Social Entrepreneurship and Social Innovation are the new “buzz words” when it comes to both the business and non-profit sectors. Many people believe social enterprises to be a mix of both worlds, incorporating the social impact focus of non-profits, with the financial stability, or financial returns, of a business. Some are even calling these emerging social enterprises the beginning of a new fourth sector.
Historically, we have seen three types of organizations in society: business, government, and non-profits. These organizations have provided society with the products and services that make up the quality of life that many people know today.
Yet, with all of the benefits that we have received from these three organizations, they have come with many costs. Our natural environment has suffered greatly for our economic benefit; its natural resources are now being consumed at the rate of 1.5 times the natural re-growth of the planet. We face the threat of climate change. Social capital has also suffered as economic globalization has brought wealth to few, yet has kept the majority of the world’s population in poverty. The economic crisis we are living today has given us a glimpse into how “short-termism, corruption and greed threaten the security of our economic systems and the viability of our civic institutions”.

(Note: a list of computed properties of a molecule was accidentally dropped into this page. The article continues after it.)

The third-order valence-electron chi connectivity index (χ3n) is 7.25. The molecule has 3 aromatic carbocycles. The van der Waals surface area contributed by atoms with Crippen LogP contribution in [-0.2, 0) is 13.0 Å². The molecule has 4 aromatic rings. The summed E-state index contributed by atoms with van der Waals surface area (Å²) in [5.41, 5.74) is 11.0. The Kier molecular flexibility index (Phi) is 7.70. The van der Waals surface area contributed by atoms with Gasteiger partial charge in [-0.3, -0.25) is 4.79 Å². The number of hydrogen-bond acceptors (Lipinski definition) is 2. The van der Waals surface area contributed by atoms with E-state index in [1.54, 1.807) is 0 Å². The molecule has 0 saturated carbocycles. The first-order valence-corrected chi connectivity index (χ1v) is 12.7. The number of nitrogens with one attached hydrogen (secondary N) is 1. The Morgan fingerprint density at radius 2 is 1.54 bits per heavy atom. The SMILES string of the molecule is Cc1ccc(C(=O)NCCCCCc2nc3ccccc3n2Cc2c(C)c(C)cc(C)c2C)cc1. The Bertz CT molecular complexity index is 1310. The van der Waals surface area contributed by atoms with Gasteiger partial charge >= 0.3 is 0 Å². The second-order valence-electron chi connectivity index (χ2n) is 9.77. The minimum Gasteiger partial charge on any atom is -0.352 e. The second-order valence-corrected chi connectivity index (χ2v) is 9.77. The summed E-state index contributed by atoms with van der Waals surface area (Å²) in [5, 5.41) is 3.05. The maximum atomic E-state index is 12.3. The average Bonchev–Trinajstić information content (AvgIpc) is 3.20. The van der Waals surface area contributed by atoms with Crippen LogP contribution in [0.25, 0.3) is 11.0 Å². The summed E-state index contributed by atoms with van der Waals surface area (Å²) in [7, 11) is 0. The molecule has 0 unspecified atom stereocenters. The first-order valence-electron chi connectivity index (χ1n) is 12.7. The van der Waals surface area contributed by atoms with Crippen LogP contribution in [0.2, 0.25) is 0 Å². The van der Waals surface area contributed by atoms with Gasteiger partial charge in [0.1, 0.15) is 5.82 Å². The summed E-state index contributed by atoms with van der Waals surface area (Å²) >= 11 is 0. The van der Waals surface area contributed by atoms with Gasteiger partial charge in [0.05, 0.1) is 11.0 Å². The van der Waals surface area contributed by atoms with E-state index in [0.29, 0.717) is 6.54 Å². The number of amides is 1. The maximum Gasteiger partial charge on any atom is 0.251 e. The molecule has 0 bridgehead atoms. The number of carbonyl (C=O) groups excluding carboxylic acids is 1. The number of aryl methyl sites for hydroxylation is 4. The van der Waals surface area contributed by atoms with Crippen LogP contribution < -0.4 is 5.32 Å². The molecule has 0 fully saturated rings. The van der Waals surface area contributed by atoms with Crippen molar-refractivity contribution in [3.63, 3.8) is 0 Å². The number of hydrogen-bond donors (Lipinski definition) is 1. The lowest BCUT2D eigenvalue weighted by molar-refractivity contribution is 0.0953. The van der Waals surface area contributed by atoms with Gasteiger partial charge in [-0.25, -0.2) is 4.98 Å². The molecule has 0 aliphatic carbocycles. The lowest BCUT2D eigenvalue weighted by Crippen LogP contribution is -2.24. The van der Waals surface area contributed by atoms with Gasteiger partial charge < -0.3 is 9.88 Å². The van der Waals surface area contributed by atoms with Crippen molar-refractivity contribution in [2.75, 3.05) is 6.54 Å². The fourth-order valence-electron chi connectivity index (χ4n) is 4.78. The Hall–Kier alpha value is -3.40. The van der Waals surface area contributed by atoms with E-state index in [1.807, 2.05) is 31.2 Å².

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The city of Los Angeles is home to 3.8 million people living in 469 square miles. It is the second largest city in the US, behind New York City (which has a population of 8.2 million people that miraculously live in 302 square miles of land).
During the last few decades, the City of Los Angeles has been working diligently, and has seen significant results, in the area of water conservation. According to data collected in March 2012, Los Angeles uses less water today than 40 years ago, despite a population increase of over 1 million people:
That’s a rather significant achievement.
So, how has LA done it?
Water use in the City of Los Angeles peaked in 1986. The following five years saw severe drought, and therefore water shortages throughout the city. In 1990, the city passed The Emergency Water Conservation Plan Ordinance which established a list of water conservation actions that the city would enact depending on the severity of water scarcity at a given time. This ordinance was later amended in 2008 to make some of the measures mandatory at all times of the year – regardless of the current water situation – and expanded certain practices to the general public. The Emergency Water Conservation Plan Ordinance places restrictions on specific actions including using water for landscaping purposes (watering lawns, trees, flowers, etc.), cleaning sidewalks with water, and serving water to customers in restaurants unless asked. The ordinance also prohibits residents to leave water leaks unattended.
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